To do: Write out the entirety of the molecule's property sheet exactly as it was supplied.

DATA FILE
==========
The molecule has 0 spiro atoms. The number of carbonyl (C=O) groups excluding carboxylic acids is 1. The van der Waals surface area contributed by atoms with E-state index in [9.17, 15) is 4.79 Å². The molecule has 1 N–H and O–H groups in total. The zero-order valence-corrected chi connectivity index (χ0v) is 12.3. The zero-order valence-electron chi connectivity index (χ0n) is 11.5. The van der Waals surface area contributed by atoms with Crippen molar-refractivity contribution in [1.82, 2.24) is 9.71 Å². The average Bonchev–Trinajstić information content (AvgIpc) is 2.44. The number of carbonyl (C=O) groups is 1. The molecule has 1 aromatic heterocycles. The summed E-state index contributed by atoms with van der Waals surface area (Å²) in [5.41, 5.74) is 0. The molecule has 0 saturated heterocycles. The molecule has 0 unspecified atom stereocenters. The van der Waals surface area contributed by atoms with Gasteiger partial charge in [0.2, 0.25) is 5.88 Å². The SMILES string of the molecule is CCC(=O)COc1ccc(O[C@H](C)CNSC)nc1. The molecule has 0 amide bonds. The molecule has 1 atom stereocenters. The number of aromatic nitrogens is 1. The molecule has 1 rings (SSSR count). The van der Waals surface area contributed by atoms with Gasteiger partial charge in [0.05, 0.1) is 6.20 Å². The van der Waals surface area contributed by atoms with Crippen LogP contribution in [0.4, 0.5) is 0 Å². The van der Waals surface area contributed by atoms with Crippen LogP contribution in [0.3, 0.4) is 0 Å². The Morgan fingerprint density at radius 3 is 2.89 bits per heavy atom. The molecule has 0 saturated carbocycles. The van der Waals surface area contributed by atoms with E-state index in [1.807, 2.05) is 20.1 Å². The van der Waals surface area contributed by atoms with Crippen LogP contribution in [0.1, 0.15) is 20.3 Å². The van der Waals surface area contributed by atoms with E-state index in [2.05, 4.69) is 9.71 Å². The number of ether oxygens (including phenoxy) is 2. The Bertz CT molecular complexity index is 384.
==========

The molecule has 0 spiro atoms. The number of carbonyl (C=O) groups excluding carboxylic acids is 1. The van der Waals surface area contributed by atoms with E-state index in [9.17, 15) is 4.79 Å². The molecule has 1 N–H and O–H groups in total. The zero-order valence-corrected chi connectivity index (χ0v) is 12.3. The zero-order valence-electron chi connectivity index (χ0n) is 11.5. The van der Waals surface area contributed by atoms with Crippen molar-refractivity contribution in [1.82, 2.24) is 9.71 Å². The average Bonchev–Trinajstić information content (AvgIpc) is 2.44. The number of carbonyl (C=O) groups is 1. The molecule has 1 aromatic heterocycles. The summed E-state index contributed by atoms with van der Waals surface area (Å²) in [5.41, 5.74) is 0. The molecule has 0 saturated heterocycles. The molecule has 0 unspecified atom stereocenters. The van der Waals surface area contributed by atoms with Gasteiger partial charge in [0.2, 0.25) is 5.88 Å². The SMILES string of the molecule is CCC(=O)COc1ccc(O[C@H](C)CNSC)nc1. The molecule has 0 amide bonds. The molecule has 1 atom stereocenters. The number of aromatic nitrogens is 1. The molecule has 1 rings (SSSR count). The van der Waals surface area contributed by atoms with Gasteiger partial charge in [0.05, 0.1) is 6.20 Å². The van der Waals surface area contributed by atoms with Crippen LogP contribution in [0.4, 0.5) is 0 Å². The van der Waals surface area contributed by atoms with Crippen LogP contribution in [0.3, 0.4) is 0 Å². The Morgan fingerprint density at radius 3 is 2.89 bits per heavy atom. The molecule has 0 saturated carbocycles. The van der Waals surface area contributed by atoms with E-state index in [1.807, 2.05) is 20.1 Å². The van der Waals surface area contributed by atoms with Crippen LogP contribution in [0.1, 0.15) is 20.3 Å². The van der Waals surface area contributed by atoms with E-state index in [2.05, 4.69) is 9.71 Å². The number of ether oxygens (including phenoxy) is 2. The Bertz CT molecular complexity index is 384.